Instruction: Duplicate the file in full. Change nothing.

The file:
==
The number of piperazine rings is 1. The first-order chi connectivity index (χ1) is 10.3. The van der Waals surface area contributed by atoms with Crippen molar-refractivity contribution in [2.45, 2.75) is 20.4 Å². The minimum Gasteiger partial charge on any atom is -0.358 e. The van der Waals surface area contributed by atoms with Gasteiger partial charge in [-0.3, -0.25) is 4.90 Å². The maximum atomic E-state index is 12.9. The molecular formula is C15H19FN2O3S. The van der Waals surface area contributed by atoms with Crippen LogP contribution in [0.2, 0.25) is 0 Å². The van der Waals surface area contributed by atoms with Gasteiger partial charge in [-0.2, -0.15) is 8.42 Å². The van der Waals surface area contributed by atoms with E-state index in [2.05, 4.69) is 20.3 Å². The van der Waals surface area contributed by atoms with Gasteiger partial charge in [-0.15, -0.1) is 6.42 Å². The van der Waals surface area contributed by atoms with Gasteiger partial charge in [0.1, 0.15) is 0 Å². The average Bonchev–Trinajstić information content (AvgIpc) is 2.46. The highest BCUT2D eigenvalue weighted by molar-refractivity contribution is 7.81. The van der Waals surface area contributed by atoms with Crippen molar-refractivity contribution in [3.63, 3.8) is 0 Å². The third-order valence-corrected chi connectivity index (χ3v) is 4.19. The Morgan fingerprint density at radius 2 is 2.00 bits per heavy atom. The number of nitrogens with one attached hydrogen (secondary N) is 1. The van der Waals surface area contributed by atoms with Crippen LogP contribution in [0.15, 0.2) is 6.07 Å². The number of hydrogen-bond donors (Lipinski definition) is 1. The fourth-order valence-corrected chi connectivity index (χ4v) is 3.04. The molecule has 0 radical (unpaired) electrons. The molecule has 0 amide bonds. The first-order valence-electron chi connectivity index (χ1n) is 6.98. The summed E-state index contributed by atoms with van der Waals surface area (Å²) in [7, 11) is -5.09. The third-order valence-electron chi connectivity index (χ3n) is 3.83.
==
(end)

The number of piperazine rings is 1. The first-order chi connectivity index (χ1) is 10.3. The van der Waals surface area contributed by atoms with Crippen molar-refractivity contribution in [2.45, 2.75) is 20.4 Å². The minimum Gasteiger partial charge on any atom is -0.358 e. The van der Waals surface area contributed by atoms with Gasteiger partial charge in [-0.3, -0.25) is 4.90 Å². The maximum atomic E-state index is 12.9. The molecular formula is C15H19FN2O3S. The van der Waals surface area contributed by atoms with Crippen LogP contribution in [0.2, 0.25) is 0 Å². The van der Waals surface area contributed by atoms with Gasteiger partial charge in [-0.2, -0.15) is 8.42 Å². The van der Waals surface area contributed by atoms with E-state index in [2.05, 4.69) is 20.3 Å². The van der Waals surface area contributed by atoms with Gasteiger partial charge in [-0.15, -0.1) is 6.42 Å². The van der Waals surface area contributed by atoms with Gasteiger partial charge in [0.1, 0.15) is 0 Å². The average Bonchev–Trinajstić information content (AvgIpc) is 2.46. The highest BCUT2D eigenvalue weighted by molar-refractivity contribution is 7.81. The van der Waals surface area contributed by atoms with Crippen molar-refractivity contribution in [3.63, 3.8) is 0 Å². The third-order valence-corrected chi connectivity index (χ3v) is 4.19. The Morgan fingerprint density at radius 2 is 2.00 bits per heavy atom. The number of nitrogens with one attached hydrogen (secondary N) is 1. The van der Waals surface area contributed by atoms with Crippen LogP contribution in [0.15, 0.2) is 6.07 Å². The number of hydrogen-bond donors (Lipinski definition) is 1. The fourth-order valence-corrected chi connectivity index (χ4v) is 3.04. The molecule has 0 radical (unpaired) electrons. The molecule has 0 amide bonds. The first-order valence-electron chi connectivity index (χ1n) is 6.98. The summed E-state index contributed by atoms with van der Waals surface area (Å²) in [7, 11) is -5.09. The third-order valence-electron chi connectivity index (χ3n) is 3.83.